As a follow-up to Jesse Schell's presentation at DICE 2010 where he outlines the potential of persuasive games to alter our behaviors because we know we're being measured (and want the points to level up), Mathias Crawford offers a different benefit of persuasive games:
"...reliance on External Rewards obviates the true potential of persuasive games: namely, that they can be used to help people think about themselves, the world, and life in new and empowering ways. Rather than relying on persuasive games to provoke or impede certain behaviors, what if they were used to open up a world of previously inaccessible experiences? What if games were used to get people thinking about why they acted in particular ways? If they helped them identify if these behaviors were in line with who they believe they are and how they ought to be? If they helped people think through the steps they needed to take to improve themselves from within, rather than from without? "
Avatars ( and by extension our virtual identities) and Game mechanics (specifically game psychology) continue to intersect our lives and influence our real-world social, communication and collaboration behaviors at home and at work.
Here are two perspectives that illustrate the point.
First, Jesse Fox at Stanford finds that experiences with avatars, including personalized images of ourselves, can change our view of reality and the way we act in the real world. From PhysOrg.com
"If you saw a digital image of yourself running on a virtual treadmill, would you feel like going to the gym? Probably so, according to a Stanford study showing that personalized avatars can motivate people to exercise and eat right.
Moreover, you are more likely to imitate the behavior of an avatar in real life if it looks like you, said Jesse Fox, a doctoral candidate in the Communication Department and a researcher at the Stanford Virtual Human Interaction Lab. In her study, she used digital photographs of participants to create personalized avatar bodies, a service some game companies offer today.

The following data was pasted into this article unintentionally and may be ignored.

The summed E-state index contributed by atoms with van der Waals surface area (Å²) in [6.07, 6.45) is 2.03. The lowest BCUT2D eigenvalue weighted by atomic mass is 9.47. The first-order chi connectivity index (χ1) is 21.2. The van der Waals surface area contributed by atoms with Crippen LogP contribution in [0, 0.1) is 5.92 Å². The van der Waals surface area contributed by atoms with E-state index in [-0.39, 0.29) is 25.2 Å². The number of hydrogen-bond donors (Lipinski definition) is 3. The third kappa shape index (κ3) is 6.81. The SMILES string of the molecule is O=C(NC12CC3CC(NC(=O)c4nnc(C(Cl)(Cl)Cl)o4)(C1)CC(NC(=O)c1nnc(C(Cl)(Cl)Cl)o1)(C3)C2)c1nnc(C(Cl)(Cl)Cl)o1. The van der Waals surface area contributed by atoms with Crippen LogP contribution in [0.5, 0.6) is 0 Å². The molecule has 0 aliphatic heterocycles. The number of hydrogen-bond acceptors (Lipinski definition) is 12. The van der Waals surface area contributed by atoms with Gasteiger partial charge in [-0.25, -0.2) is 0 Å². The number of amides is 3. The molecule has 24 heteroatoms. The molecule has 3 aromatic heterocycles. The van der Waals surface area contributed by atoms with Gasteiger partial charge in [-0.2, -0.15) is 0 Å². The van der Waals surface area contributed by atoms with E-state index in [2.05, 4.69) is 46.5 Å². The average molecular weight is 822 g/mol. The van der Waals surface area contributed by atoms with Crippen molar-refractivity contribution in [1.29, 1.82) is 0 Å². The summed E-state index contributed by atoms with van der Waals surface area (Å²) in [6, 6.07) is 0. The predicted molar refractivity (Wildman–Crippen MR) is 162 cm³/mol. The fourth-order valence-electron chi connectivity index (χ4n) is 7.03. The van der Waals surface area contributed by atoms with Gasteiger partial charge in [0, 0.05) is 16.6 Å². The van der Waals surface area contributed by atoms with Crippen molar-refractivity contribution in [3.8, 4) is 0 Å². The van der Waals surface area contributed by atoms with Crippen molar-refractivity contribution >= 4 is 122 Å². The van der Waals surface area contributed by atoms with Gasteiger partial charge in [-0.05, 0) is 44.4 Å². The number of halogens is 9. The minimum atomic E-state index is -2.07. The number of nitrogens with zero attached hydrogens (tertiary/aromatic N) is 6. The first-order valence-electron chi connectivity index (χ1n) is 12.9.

Second, Jesse Schell of Carnegie Mellon and Schell Games, provided an out-of-the-box presentation at DICE on how psychological design and numerous activity and attention sensorswill extend the reach of games in our lives and ultimately may improve personal behavior.
In the video below , he looks at the unexpected success of Farmville, MafiaWars, ClubPenguin, GuitarHero and Wii in the hopes of identifying a set of guiding principles that could be applied to the design of collaboration, communication and attention game mechanics in the future:
1. Psychological Design drives user behavior
Use of free-to-play, virtual currency, lead generation and "velvet-rope" models shape and channel user behavior to ultimately spend real money in-game to create new revenue streams.
2. Break through to Reality
The most successful games break through from a virtual experience to include real-life interaction.
3. Technology Diverges. Gaming will too
As technology advances it wants to diverge not converge. It grows and spreads. You might call this the Law of Technical Divergence. Mobile devices are an exception.
4. Sensors will enable new gaming mechanics in everyday life
As activity, location, biometric and attention sensors emerge and are embedded in everything from our toothbrush, to clothing, to food and of course devices, we will see an explosion of game mechanics used to drive and change our behavior.
5. Persistent history of our actions could drive improved behavior
In the near future, when we are all being tracked, watched and measured by all kinds of sensors; and our children's children will know what we read, ate, did and thought, will it inspire us to improve our personal behaviors.
Check out his DICE 2010 "Design Outside the Box" presentation here:
The opportunity is to integrate our virtual identities and Avatars along with Game Psychology to shape behaviors that improve our life through stronger social ties, communication and collaboration.